A Big Day

It was truly a big day, starting early on Tuesday morning with a long drive up to the Rocky Mountain Arsenal National Wildlife Area. Kevin and I had high hopes of getting some great pictures of the burgeoning snowy egret and blue heron populations. As we drove past the central lakes we spotted a good number of egrets wading along the shoreline so we stopped to capture a few images. Shortly thereafter an osprey surprised us with a fly over and a splash down. Fortunately for us it took the intrepid raptor a few tries before we finally captured him splashing down and flying away with a fish so big he had to carry it in both talons! It wasn’t until I was home on the computer that I discovered one of the birds we thought was the osprey flying over was actually a rare capture of a Black Crowned Night Heron.  We also were privileged to get some nice shots of the snowy egrets and double crested cormorants in action.

Soon the sun was getting high in the sky and the heat of the day convinced us to move on to Waterton Canyon for a bike ride in hopes that the bears would be coming down to the river for a swim. My first bike ride of the year was not an easy one, I definitely need to get in shape! We rode all the way to the caretaker’s house without seeing anything to shoot before stopping at the old dam structure for a look. Once I had shed my pack I noticed Kevin taking pictures of the water and I soon discovered that a hapless rattlesnake had somehow fallen into the river and was trying to get out by climbing the tall cement walls of the dam.  He would try for a while and then drift back in the gentle current before trying anew. A crowd soon gathered, including a couple of the park rangers and we feared that if he didn’t change strategy he would eventually drown. Luckily he began moving across the the dam toward our side of the bank and was eventually swept away by the current which carried the poisonous viper to safety.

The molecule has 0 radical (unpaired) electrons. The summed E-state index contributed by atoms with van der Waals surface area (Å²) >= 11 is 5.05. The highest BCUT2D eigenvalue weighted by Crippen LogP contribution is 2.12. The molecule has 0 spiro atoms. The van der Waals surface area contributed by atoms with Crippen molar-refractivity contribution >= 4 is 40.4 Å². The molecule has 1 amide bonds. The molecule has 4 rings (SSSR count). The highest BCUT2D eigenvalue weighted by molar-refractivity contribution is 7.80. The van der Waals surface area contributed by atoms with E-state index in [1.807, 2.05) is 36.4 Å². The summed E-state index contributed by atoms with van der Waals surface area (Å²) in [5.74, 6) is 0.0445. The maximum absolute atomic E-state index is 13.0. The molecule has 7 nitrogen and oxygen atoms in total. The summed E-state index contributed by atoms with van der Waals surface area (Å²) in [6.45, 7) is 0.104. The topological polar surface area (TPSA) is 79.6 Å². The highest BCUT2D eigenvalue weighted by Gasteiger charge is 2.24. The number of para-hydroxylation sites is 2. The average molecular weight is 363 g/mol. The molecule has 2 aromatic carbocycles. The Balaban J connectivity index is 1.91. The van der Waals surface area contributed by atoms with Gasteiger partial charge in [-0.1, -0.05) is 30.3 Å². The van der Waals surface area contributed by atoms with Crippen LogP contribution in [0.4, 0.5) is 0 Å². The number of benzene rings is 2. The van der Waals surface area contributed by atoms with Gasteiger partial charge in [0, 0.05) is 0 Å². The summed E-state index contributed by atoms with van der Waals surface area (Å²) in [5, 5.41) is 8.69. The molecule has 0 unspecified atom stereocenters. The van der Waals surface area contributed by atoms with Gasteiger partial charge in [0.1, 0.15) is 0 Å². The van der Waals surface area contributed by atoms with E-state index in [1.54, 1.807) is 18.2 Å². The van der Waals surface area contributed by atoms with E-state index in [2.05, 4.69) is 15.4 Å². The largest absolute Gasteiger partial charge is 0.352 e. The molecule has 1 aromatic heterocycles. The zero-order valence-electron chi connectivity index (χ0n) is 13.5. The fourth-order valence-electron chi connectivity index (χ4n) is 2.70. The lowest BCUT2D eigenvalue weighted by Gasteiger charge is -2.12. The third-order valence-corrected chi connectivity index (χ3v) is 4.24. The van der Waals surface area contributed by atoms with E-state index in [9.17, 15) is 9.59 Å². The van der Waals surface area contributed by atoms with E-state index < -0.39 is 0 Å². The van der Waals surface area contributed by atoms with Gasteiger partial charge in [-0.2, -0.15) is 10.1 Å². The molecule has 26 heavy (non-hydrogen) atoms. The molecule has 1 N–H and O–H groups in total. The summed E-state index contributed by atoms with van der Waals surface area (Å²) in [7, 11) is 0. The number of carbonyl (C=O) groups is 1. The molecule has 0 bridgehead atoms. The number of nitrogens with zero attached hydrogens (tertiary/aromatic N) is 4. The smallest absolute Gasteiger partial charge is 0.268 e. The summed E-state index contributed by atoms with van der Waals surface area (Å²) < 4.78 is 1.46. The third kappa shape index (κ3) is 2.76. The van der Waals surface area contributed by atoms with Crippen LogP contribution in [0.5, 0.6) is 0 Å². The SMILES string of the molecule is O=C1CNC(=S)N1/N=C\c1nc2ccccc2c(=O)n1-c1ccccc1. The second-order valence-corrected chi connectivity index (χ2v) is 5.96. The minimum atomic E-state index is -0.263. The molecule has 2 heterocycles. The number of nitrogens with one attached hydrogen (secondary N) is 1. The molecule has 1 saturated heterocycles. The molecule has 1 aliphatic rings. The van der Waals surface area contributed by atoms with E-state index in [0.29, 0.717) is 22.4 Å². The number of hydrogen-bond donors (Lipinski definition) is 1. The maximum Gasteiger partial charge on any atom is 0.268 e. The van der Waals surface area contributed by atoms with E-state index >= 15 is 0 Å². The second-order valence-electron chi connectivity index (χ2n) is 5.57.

My hat was not so lucky though, blown into the river by a strong gust where I helplessly watched it drift downstream. We spotted it a quarter of a mile downriver and rode a bit ahead to a spot I hoped to climb the bank and recover it from the shallow water. But while we were waiting for the hat we got word that there were bears spotted in the water downstream, which of course took priority over my hat, now presumed drowned.

Sure enough there were a couple of young bears frolicking along the opposite bank where we were able to capture a few images before the beautiful beasts scrambled up the steep embankment out of sight.



Also don’t forget to check out my books and calendars on Lulu Press and Amazon including my latest, “Wildlife Photography in the Colorado Rockies”!

Elk Herd on a Beautiful Rocky Mountain Evening

As always, the best of these images and hundreds more are available for purchase on my website as wall art on glossy metal or acrylic sheets, stretched canvas and traditional matting and framing. Tons of cool household and gift items are also available with any image you like including coffee mugs, t-shirts, blankets and pillows, battery chargers, phone cases, stationary and much much more! Just click on any image you like and all the choices, sizes and prices will appear! For my viewers interested in images for commercial use, please visit my image licensing portal! Also, if you would like to see a more complete record of today’s images please follow my Instagram account!

Many of my adventures have also been captured on beautiful HD video on my Youtube Channel! If you enjoy my content please subscribe to my channel, subscribers have a big impact on channel rankings!

The Three Amigos and a Lot of Fog